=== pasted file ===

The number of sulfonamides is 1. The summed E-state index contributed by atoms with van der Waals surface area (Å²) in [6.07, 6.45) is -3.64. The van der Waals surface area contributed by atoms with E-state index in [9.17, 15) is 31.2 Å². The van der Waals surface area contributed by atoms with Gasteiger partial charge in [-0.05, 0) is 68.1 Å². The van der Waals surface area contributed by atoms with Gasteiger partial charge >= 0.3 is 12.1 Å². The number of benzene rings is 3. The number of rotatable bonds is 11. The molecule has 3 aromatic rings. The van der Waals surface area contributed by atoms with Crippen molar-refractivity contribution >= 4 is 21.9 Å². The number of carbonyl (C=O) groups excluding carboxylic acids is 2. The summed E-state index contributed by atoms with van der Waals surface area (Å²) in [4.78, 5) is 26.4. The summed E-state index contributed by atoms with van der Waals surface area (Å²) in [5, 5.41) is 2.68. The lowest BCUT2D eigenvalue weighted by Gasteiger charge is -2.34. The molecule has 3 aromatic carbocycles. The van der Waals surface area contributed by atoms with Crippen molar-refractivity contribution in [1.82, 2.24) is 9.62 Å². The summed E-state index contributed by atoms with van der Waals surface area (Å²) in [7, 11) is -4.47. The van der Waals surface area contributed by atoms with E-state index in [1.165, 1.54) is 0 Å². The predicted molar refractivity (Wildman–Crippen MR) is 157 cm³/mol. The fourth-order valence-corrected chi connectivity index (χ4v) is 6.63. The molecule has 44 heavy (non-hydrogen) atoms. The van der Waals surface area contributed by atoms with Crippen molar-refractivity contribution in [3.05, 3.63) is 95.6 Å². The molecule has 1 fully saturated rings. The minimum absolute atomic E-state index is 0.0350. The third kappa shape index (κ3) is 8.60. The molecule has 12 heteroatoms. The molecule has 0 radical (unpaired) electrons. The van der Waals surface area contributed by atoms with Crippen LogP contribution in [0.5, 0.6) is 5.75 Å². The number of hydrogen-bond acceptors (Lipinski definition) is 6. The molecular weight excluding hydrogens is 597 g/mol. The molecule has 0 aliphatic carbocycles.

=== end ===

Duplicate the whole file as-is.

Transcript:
The number of sulfonamides is 1. The summed E-state index contributed by atoms with van der Waals surface area (Å²) in [6.07, 6.45) is -3.64. The van der Waals surface area contributed by atoms with E-state index in [9.17, 15) is 31.2 Å². The van der Waals surface area contributed by atoms with Gasteiger partial charge in [-0.05, 0) is 68.1 Å². The van der Waals surface area contributed by atoms with Gasteiger partial charge >= 0.3 is 12.1 Å². The number of benzene rings is 3. The number of rotatable bonds is 11. The molecule has 3 aromatic rings. The van der Waals surface area contributed by atoms with Crippen molar-refractivity contribution >= 4 is 21.9 Å². The number of carbonyl (C=O) groups excluding carboxylic acids is 2. The summed E-state index contributed by atoms with van der Waals surface area (Å²) in [4.78, 5) is 26.4. The summed E-state index contributed by atoms with van der Waals surface area (Å²) in [5, 5.41) is 2.68. The lowest BCUT2D eigenvalue weighted by Gasteiger charge is -2.34. The molecule has 3 aromatic carbocycles. The van der Waals surface area contributed by atoms with Crippen molar-refractivity contribution in [1.82, 2.24) is 9.62 Å². The summed E-state index contributed by atoms with van der Waals surface area (Å²) in [7, 11) is -4.47. The van der Waals surface area contributed by atoms with E-state index in [1.165, 1.54) is 0 Å². The predicted molar refractivity (Wildman–Crippen MR) is 157 cm³/mol. The fourth-order valence-corrected chi connectivity index (χ4v) is 6.63. The molecule has 44 heavy (non-hydrogen) atoms. The van der Waals surface area contributed by atoms with Crippen molar-refractivity contribution in [3.05, 3.63) is 95.6 Å². The molecule has 1 fully saturated rings. The minimum absolute atomic E-state index is 0.0350. The third kappa shape index (κ3) is 8.60. The molecule has 12 heteroatoms. The molecule has 0 radical (unpaired) electrons. The van der Waals surface area contributed by atoms with Crippen LogP contribution in [0.5, 0.6) is 5.75 Å². The number of hydrogen-bond acceptors (Lipinski definition) is 6. The molecular weight excluding hydrogens is 597 g/mol. The molecule has 0 aliphatic carbocycles.